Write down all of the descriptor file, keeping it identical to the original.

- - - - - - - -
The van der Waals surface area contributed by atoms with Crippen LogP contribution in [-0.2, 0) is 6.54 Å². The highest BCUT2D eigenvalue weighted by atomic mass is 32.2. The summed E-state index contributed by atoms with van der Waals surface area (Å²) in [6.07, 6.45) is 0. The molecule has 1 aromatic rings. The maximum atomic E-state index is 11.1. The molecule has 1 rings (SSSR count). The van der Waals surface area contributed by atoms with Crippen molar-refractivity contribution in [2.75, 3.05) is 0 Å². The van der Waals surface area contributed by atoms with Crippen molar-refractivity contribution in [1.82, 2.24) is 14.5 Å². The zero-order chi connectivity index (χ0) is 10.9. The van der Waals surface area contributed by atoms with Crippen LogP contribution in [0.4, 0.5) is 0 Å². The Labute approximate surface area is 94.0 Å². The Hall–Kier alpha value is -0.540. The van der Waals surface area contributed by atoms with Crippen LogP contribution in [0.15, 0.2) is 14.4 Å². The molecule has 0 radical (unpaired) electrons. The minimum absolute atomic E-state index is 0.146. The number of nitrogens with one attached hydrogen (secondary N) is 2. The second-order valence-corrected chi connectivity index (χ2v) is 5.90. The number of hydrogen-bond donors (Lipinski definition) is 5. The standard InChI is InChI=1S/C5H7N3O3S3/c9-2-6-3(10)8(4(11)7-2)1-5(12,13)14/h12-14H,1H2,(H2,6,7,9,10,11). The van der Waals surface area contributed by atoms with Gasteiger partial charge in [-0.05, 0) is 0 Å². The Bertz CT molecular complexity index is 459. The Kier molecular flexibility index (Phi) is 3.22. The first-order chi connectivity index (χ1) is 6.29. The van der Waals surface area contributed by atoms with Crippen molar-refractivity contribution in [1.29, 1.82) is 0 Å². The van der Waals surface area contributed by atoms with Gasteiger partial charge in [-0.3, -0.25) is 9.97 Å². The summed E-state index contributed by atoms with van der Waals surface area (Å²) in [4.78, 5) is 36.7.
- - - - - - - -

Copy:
The van der Waals surface area contributed by atoms with Crippen LogP contribution in [-0.2, 0) is 6.54 Å². The highest BCUT2D eigenvalue weighted by atomic mass is 32.2. The summed E-state index contributed by atoms with van der Waals surface area (Å²) in [6.07, 6.45) is 0. The molecule has 1 aromatic rings. The maximum atomic E-state index is 11.1. The molecule has 1 rings (SSSR count). The van der Waals surface area contributed by atoms with Crippen molar-refractivity contribution in [2.75, 3.05) is 0 Å². The van der Waals surface area contributed by atoms with Crippen molar-refractivity contribution in [1.82, 2.24) is 14.5 Å². The zero-order chi connectivity index (χ0) is 10.9. The van der Waals surface area contributed by atoms with Crippen LogP contribution in [0.4, 0.5) is 0 Å². The Labute approximate surface area is 94.0 Å². The Hall–Kier alpha value is -0.540. The van der Waals surface area contributed by atoms with Crippen LogP contribution in [0.15, 0.2) is 14.4 Å². The molecule has 0 radical (unpaired) electrons. The minimum absolute atomic E-state index is 0.146. The number of nitrogens with one attached hydrogen (secondary N) is 2. The second-order valence-corrected chi connectivity index (χ2v) is 5.90. The number of hydrogen-bond donors (Lipinski definition) is 5. The standard InChI is InChI=1S/C5H7N3O3S3/c9-2-6-3(10)8(4(11)7-2)1-5(12,13)14/h12-14H,1H2,(H2,6,7,9,10,11). The van der Waals surface area contributed by atoms with Gasteiger partial charge in [-0.05, 0) is 0 Å². The Bertz CT molecular complexity index is 459. The Kier molecular flexibility index (Phi) is 3.22. The first-order chi connectivity index (χ1) is 6.29. The van der Waals surface area contributed by atoms with Crippen molar-refractivity contribution in [1.29, 1.82) is 0 Å². The van der Waals surface area contributed by atoms with Gasteiger partial charge in [-0.3, -0.25) is 9.97 Å². The summed E-state index contributed by atoms with van der Waals surface area (Å²) in [4.78, 5) is 36.7.